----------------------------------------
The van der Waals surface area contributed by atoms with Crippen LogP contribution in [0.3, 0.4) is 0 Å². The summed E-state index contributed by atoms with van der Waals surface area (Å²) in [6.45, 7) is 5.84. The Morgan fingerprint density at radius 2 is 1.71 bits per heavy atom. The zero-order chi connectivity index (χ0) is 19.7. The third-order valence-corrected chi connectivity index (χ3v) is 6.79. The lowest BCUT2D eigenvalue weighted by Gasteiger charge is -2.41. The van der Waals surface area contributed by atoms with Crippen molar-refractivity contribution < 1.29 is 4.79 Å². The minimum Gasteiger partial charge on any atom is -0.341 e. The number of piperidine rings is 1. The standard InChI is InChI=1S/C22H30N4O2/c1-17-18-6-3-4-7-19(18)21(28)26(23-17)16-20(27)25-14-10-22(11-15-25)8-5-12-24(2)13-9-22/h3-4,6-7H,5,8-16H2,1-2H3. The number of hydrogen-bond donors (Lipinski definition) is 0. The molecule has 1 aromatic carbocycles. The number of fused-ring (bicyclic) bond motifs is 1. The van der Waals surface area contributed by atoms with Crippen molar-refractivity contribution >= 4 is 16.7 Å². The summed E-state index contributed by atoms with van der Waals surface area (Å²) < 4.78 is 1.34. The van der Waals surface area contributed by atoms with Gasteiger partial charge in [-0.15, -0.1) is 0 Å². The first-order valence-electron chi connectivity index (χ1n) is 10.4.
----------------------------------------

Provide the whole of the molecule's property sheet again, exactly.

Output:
The van der Waals surface area contributed by atoms with Crippen LogP contribution in [0.3, 0.4) is 0 Å². The summed E-state index contributed by atoms with van der Waals surface area (Å²) in [6.45, 7) is 5.84. The Morgan fingerprint density at radius 2 is 1.71 bits per heavy atom. The zero-order chi connectivity index (χ0) is 19.7. The third-order valence-corrected chi connectivity index (χ3v) is 6.79. The lowest BCUT2D eigenvalue weighted by Gasteiger charge is -2.41. The van der Waals surface area contributed by atoms with Crippen molar-refractivity contribution < 1.29 is 4.79 Å². The minimum Gasteiger partial charge on any atom is -0.341 e. The number of piperidine rings is 1. The standard InChI is InChI=1S/C22H30N4O2/c1-17-18-6-3-4-7-19(18)21(28)26(23-17)16-20(27)25-14-10-22(11-15-25)8-5-12-24(2)13-9-22/h3-4,6-7H,5,8-16H2,1-2H3. The number of hydrogen-bond donors (Lipinski definition) is 0. The molecule has 1 aromatic carbocycles. The number of fused-ring (bicyclic) bond motifs is 1. The van der Waals surface area contributed by atoms with Crippen molar-refractivity contribution >= 4 is 16.7 Å². The summed E-state index contributed by atoms with van der Waals surface area (Å²) < 4.78 is 1.34. The van der Waals surface area contributed by atoms with Gasteiger partial charge in [-0.15, -0.1) is 0 Å². The first-order valence-electron chi connectivity index (χ1n) is 10.4.